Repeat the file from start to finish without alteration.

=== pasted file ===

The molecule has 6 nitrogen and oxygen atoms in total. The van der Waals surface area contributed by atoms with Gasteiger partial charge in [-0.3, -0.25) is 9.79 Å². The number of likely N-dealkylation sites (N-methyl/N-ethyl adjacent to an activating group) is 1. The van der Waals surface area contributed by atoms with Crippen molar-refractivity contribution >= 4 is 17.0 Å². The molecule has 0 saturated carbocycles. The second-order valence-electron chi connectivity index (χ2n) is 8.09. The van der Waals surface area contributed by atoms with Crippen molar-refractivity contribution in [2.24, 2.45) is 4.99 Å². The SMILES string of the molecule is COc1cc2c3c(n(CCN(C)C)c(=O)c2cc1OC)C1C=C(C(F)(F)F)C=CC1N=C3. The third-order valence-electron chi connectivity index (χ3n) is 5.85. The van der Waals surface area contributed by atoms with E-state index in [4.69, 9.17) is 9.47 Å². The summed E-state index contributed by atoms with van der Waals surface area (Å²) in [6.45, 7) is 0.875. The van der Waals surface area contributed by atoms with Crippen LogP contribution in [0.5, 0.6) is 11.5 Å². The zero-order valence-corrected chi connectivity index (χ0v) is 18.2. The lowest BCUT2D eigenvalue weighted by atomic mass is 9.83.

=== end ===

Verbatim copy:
The molecule has 6 nitrogen and oxygen atoms in total. The van der Waals surface area contributed by atoms with Gasteiger partial charge in [-0.3, -0.25) is 9.79 Å². The number of likely N-dealkylation sites (N-methyl/N-ethyl adjacent to an activating group) is 1. The van der Waals surface area contributed by atoms with Crippen molar-refractivity contribution >= 4 is 17.0 Å². The molecule has 0 saturated carbocycles. The second-order valence-electron chi connectivity index (χ2n) is 8.09. The van der Waals surface area contributed by atoms with Crippen molar-refractivity contribution in [2.24, 2.45) is 4.99 Å². The SMILES string of the molecule is COc1cc2c3c(n(CCN(C)C)c(=O)c2cc1OC)C1C=C(C(F)(F)F)C=CC1N=C3. The third-order valence-electron chi connectivity index (χ3n) is 5.85. The van der Waals surface area contributed by atoms with E-state index in [4.69, 9.17) is 9.47 Å². The summed E-state index contributed by atoms with van der Waals surface area (Å²) in [6.45, 7) is 0.875. The van der Waals surface area contributed by atoms with Crippen LogP contribution in [0.5, 0.6) is 11.5 Å². The zero-order valence-corrected chi connectivity index (χ0v) is 18.2. The lowest BCUT2D eigenvalue weighted by atomic mass is 9.83.